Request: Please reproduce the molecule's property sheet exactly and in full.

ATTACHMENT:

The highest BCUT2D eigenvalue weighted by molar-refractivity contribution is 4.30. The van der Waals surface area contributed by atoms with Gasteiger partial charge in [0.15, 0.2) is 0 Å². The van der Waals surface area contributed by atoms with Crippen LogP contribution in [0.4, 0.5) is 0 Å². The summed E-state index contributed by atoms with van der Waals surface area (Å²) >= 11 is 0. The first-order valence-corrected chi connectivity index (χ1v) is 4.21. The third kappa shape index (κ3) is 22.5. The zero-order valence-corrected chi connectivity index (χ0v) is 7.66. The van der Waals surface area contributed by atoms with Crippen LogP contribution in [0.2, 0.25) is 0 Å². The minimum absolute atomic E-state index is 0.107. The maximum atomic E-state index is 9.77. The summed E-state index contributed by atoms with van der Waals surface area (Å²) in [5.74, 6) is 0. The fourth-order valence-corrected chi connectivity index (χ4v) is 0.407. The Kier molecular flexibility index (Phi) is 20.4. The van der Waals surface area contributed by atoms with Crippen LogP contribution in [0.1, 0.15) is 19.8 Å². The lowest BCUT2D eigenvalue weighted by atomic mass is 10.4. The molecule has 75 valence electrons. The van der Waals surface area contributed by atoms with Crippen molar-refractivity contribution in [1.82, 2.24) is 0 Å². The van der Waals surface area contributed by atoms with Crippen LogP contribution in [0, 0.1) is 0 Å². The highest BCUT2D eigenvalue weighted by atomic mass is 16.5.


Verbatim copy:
The highest BCUT2D eigenvalue weighted by molar-refractivity contribution is 4.30. The van der Waals surface area contributed by atoms with Gasteiger partial charge in [0.15, 0.2) is 0 Å². The van der Waals surface area contributed by atoms with Crippen LogP contribution in [0.4, 0.5) is 0 Å². The summed E-state index contributed by atoms with van der Waals surface area (Å²) >= 11 is 0. The first-order valence-corrected chi connectivity index (χ1v) is 4.21. The third kappa shape index (κ3) is 22.5. The zero-order valence-corrected chi connectivity index (χ0v) is 7.66. The van der Waals surface area contributed by atoms with Crippen LogP contribution in [0.2, 0.25) is 0 Å². The minimum absolute atomic E-state index is 0.107. The maximum atomic E-state index is 9.77. The summed E-state index contributed by atoms with van der Waals surface area (Å²) in [5.74, 6) is 0. The fourth-order valence-corrected chi connectivity index (χ4v) is 0.407. The Kier molecular flexibility index (Phi) is 20.4. The van der Waals surface area contributed by atoms with Crippen LogP contribution in [0.1, 0.15) is 19.8 Å². The lowest BCUT2D eigenvalue weighted by atomic mass is 10.4. The molecule has 75 valence electrons. The van der Waals surface area contributed by atoms with Crippen molar-refractivity contribution in [1.82, 2.24) is 0 Å². The van der Waals surface area contributed by atoms with Crippen LogP contribution in [0, 0.1) is 0 Å². The highest BCUT2D eigenvalue weighted by atomic mass is 16.5.